D.C. alcohol inspector misused his office, report finds

April 13, 2012

A District alcoholic-beverage-control inspector misused his public office to get free liquor and a table for his friends at a downtown hot spot, the city’s Office of the Inspector General has concluded.

In November, a waitress at the nightclub Josephine claimed that Jermaine Matthews, a supervisory inspector for the Alcoholic Beverage Regulation Administration, received free bottles of vodka the same night she was attacked in an altercation with customers. Matthews was “comped 2 Ciroc bottles & 2 Ciroc peach bottles, at $320 each which would total $1,280” in the early morning hours of Thanksgiving, waitress Jermia Kelley wrote in a complaint with the ABRA.

At the time, Matthews said he was at the club in a “working capacity” and denied he received free liquor or that he drank alcohol.

The inspector general, how­ever, concluded in a report that Matthews used his city-issued cellphone to call the club’s owner to secure a table for his friends, probably knew his presence would result in comped bottles because of past practice and improperly used an official vehicle to make two visits to the club that night.

The inspector general also concluded that Matthews doctored a log to make it appear as if he was working when he was at the club for personal reasons. “The activity log states that he conducted a ‘walk through’ and ‘spoke to security’ outside” about 11:30 p.m., according to the report. The log also shows that he returned to the club around 1:55 a.m. for another call, the report said.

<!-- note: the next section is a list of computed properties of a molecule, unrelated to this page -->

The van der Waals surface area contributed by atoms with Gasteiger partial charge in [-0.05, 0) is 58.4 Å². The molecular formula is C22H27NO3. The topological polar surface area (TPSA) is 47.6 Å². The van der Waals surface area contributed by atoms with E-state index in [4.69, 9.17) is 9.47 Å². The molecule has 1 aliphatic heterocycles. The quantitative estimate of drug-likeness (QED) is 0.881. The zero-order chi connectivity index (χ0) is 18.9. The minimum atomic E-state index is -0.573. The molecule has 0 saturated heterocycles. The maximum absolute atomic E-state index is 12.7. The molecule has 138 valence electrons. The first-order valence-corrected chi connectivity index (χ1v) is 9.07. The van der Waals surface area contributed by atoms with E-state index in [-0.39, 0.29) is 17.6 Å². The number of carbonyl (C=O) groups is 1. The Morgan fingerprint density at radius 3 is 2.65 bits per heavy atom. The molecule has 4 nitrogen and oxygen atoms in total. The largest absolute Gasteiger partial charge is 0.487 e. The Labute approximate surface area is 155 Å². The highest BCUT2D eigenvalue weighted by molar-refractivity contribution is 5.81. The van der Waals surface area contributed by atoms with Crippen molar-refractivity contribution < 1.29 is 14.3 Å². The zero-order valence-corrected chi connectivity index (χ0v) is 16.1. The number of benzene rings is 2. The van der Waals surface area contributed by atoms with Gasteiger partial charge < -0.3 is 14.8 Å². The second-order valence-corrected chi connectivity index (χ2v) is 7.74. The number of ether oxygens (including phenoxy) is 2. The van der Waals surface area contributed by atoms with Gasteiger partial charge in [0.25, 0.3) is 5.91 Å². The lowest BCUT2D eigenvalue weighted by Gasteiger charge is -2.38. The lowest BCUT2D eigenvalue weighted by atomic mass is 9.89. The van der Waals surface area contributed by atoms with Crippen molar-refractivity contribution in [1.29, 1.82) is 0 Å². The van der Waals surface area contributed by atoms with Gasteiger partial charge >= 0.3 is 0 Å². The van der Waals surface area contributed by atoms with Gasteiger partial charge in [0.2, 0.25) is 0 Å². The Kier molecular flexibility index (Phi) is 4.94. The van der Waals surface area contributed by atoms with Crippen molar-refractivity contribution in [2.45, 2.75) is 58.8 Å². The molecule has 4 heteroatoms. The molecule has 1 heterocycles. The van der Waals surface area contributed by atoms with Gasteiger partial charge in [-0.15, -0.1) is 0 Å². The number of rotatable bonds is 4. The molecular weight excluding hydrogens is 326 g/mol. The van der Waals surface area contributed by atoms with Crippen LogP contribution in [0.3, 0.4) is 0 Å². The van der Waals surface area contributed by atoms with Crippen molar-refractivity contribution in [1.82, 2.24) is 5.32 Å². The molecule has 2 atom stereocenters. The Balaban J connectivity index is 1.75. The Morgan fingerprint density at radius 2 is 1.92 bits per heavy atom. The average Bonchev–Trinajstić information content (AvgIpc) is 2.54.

“The entries clearly are false, and his use of the District cell phone to request a reservation and the District vehicle to make two visits to the nightclub that evening constitute improper uses of District government property,” the report concludes.

The inspector general recommended “appropriate” disciplinary action for Matthews, who is on leave pending the outcome of the investigation. Matthews did not respond to an e-mail seeking comment, but he has denied any wrongdoing.

The report said the agency should train employees on standards of conduct and create a policy for its inspectors about their on- and off-duty conduct when they go to establishments.

The report did not make any recommendations about Josephine, although it noted that the club owner told investigators that he tries to accommodate government officials as a courtesy but “not because he is expecting anything in return.”

Makan Shirafkan, an attorney for the owners of Josephine, was not available for comment.

Kelley filed complaints with three city agencies, including the ABRA, alleging that she was injured in a fight with customers over a bill that evening. In the complaint, she questioned Matthews’s impartiality in investigating the incident.

Agency director Fred Moosally has also called for an investigation by the city Department of Human Resources, which has not been completed.

“ABRA appreciates the efforts taken by the Office of the Inspector General to complete a detailed and thorough investigation,” Moosally said in a statement Friday. ABRA . . . is in the process of reviewing the inspector general’s findings and making a determination regarding the appropriate action to be taken by the agency.”

Kelley’s attorney, Jimmy Bell, said he now wants the ABRA to take action against Josephine’s owners.

“This just shows that my client, Ms. Kelley, was truthful and forthright in everything she talked about,” Bell said. “The real question is who benefited from his behavior. Has the government adequately addressed that?”

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